Infectious disease DNA tester Karius nets $100M to expand liquid biopsy reach

The infectious disease diagnostic developer Karius has secured another $100 million to help expand the reach of its microbial DNA test designed to detect more than 1,000 different pathogens from a single blood sample.

The Fierce Medtech Fierce 15 winner previously raised $165 million in February 2020, just before the coronavirus behind COVID-19 landed with full effect on U.S. shores. 

The Redwood City, California-based company said the latest funds will help move the Karius test outside of the hospital setting, where it’s currently being employed by about 400 locations and more than 6,000 physicians—largely at cancer centers, where patients can carry heightened risks to bacteria, fungi, parasites and viruses. Karius estimates that about 60% of deaths among people with cancer can be attributed to infections instead of the malignancy itself.

“Investing in Karius addresses critical gaps in healthcare diagnostics,” said Alex Morgan, partner at Khosla Ventures, which co-led the company’s series C round alongside 5AM Ventures and Gilde Healthcare.

“Traditional methods can be slow and can contribute to overuse of antibiotics, particularly risky for immunocompromised patients and fueling antimicrobial resistance,” added Morgan, who also joined Karius’ board of directors. “Precisely identifying pathogens allows for targeted treatment, minimizing the use of broad-spectrum antibiotics and reducing the risk of AMR proliferation.”

At the same time, the new proceeds will help support research to take Karius’ artificial intelligence-powered, cell-free DNA liquid biopsy approach into applications beyond infectious diseases.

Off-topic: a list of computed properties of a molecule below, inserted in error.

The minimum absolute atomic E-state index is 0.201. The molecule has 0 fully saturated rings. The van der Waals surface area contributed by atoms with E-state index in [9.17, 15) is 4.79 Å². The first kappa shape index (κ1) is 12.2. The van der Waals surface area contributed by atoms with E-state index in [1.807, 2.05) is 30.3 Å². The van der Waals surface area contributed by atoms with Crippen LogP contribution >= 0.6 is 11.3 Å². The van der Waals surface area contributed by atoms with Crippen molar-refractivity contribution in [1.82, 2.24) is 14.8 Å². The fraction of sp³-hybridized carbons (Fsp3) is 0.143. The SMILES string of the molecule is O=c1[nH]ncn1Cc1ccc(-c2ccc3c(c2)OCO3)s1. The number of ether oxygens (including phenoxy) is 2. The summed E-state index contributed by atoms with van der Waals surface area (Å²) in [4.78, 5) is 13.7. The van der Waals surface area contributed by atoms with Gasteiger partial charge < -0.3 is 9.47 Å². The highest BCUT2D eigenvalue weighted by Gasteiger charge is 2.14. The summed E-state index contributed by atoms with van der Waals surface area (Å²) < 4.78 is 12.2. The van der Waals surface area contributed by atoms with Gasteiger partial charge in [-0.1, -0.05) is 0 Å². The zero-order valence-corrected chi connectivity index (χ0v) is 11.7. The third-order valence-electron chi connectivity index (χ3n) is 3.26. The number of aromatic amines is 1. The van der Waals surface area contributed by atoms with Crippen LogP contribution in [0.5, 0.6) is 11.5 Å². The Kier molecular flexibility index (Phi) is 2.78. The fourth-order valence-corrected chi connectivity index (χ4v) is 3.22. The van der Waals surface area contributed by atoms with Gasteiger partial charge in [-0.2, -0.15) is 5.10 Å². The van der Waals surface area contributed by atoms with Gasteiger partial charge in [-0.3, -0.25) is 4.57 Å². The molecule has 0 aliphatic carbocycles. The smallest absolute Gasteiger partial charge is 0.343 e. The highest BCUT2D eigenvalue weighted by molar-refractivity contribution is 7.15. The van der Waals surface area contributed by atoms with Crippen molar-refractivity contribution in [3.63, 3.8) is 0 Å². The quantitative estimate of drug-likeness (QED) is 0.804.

“Every minute in the U.S., five cancer patients are admitted to the hospital due to infections—conditions that are often overshadowed by their primary diagnosis but are equally lethal, leading to nearly 1,000 deaths daily,” Karius CEO Alec Ford said in a statement. “This additional $100 million will significantly enhance our capacity to deliver rapid diagnostic testing to more patients, where faster treatment saves more lives and significant healthcare resources.”

The series C round also welcomed new investor Seventure Partners, plus returning backers among Softbank Vision Fund 2, General Catalyst, HBM Healthcare Investments, Blue Water Life Sciences, Innovation Endeavors, Waycross Ventures and others, the company said. Gilde General Partner Joep Muijrers and 5AM Ventures advisor Andrew Booth also took seats on Karius’ board.

“Karius’ strong revenue and growth illustrates how impactful the Karius Test is to clinical care. We are proud to co-lead the company’s series C as Karius expands into new markets and moves to profitability,” said Booth.

Last fall, the company put forward a study showing its approach could improve diagnoses and help guide the treatment of patients with blood cancers who developed cases of pneumonia.

“Pneumonia commonly complicates hematopoietic cell transplantation and treatment of hematologic malignancies, yet current diagnostic standards identify a causative pathogen in less than half of our patients undergoing bronchoscopy and extensive noninvasive testing,” the study’s principal investigator, Stephen Bergin, an assistant professor of medicine at the Duke University School of Medicine, said at the time.

The Karius blood test was able to identify the probable cause of pneumonia in 12% of patients after all standard efforts had failed, including traditionally hard-to-spot pathogens. The study, published in March in the journal Clinical Infectious Diseases, also found that among those patients, antimicrobial therapies could have been optimized in 81% of cases.

“This well-designed clinical trial conducted at leading academic centers shows that the Karius Test is highly valuable in immunocompromised patients with suspected infection,” said Ned Sharpless, former director of the National Cancer Institute and once acting commissioner of the FDA, who joined Karius’ board in August 2023. “The ability to identify the causal pathogen with true urgency is critical in this patient population, and more rapid diagnosis through use of the Karius Test will reduce suffering and death in these vulnerable patients.”